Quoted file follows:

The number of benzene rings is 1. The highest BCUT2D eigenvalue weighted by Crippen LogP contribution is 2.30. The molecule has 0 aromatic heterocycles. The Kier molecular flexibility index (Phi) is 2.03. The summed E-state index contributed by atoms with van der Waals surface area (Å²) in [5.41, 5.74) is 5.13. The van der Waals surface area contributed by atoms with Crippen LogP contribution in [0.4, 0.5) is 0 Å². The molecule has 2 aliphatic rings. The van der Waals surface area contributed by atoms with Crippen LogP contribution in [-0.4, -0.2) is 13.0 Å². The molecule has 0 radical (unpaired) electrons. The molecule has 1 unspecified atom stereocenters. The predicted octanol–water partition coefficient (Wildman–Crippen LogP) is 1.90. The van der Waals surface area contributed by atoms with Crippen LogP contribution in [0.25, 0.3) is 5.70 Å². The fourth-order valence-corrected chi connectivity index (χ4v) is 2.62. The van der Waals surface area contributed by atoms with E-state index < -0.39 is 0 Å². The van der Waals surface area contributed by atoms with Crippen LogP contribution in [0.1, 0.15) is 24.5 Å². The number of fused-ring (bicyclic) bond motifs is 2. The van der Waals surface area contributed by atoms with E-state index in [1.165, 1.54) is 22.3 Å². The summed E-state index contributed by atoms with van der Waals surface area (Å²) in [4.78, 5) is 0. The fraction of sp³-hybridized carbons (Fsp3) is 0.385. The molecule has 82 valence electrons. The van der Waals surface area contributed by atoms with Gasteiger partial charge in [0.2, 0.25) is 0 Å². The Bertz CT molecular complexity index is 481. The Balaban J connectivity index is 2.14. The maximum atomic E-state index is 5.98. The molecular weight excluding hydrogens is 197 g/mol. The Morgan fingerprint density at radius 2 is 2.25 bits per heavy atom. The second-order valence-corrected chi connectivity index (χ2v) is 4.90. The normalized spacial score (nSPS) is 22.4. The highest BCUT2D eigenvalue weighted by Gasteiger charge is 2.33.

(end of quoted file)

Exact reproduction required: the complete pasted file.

The number of benzene rings is 1. The highest BCUT2D eigenvalue weighted by Crippen LogP contribution is 2.30. The molecule has 0 aromatic heterocycles. The Kier molecular flexibility index (Phi) is 2.03. The summed E-state index contributed by atoms with van der Waals surface area (Å²) in [5.41, 5.74) is 5.13. The van der Waals surface area contributed by atoms with Crippen LogP contribution in [0.4, 0.5) is 0 Å². The molecule has 2 aliphatic rings. The van der Waals surface area contributed by atoms with Crippen LogP contribution in [-0.4, -0.2) is 13.0 Å². The molecule has 0 radical (unpaired) electrons. The molecule has 1 unspecified atom stereocenters. The predicted octanol–water partition coefficient (Wildman–Crippen LogP) is 1.90. The van der Waals surface area contributed by atoms with Crippen LogP contribution in [0.25, 0.3) is 5.70 Å². The fourth-order valence-corrected chi connectivity index (χ4v) is 2.62. The van der Waals surface area contributed by atoms with E-state index < -0.39 is 0 Å². The van der Waals surface area contributed by atoms with Crippen LogP contribution in [0.1, 0.15) is 24.5 Å². The number of fused-ring (bicyclic) bond motifs is 2. The van der Waals surface area contributed by atoms with E-state index in [1.165, 1.54) is 22.3 Å². The summed E-state index contributed by atoms with van der Waals surface area (Å²) in [4.78, 5) is 0. The fraction of sp³-hybridized carbons (Fsp3) is 0.385. The molecule has 82 valence electrons. The van der Waals surface area contributed by atoms with Gasteiger partial charge in [0.2, 0.25) is 0 Å². The Bertz CT molecular complexity index is 481. The Balaban J connectivity index is 2.14. The maximum atomic E-state index is 5.98. The molecular weight excluding hydrogens is 197 g/mol. The Morgan fingerprint density at radius 2 is 2.25 bits per heavy atom. The second-order valence-corrected chi connectivity index (χ2v) is 4.90. The normalized spacial score (nSPS) is 22.4. The highest BCUT2D eigenvalue weighted by Gasteiger charge is 2.33.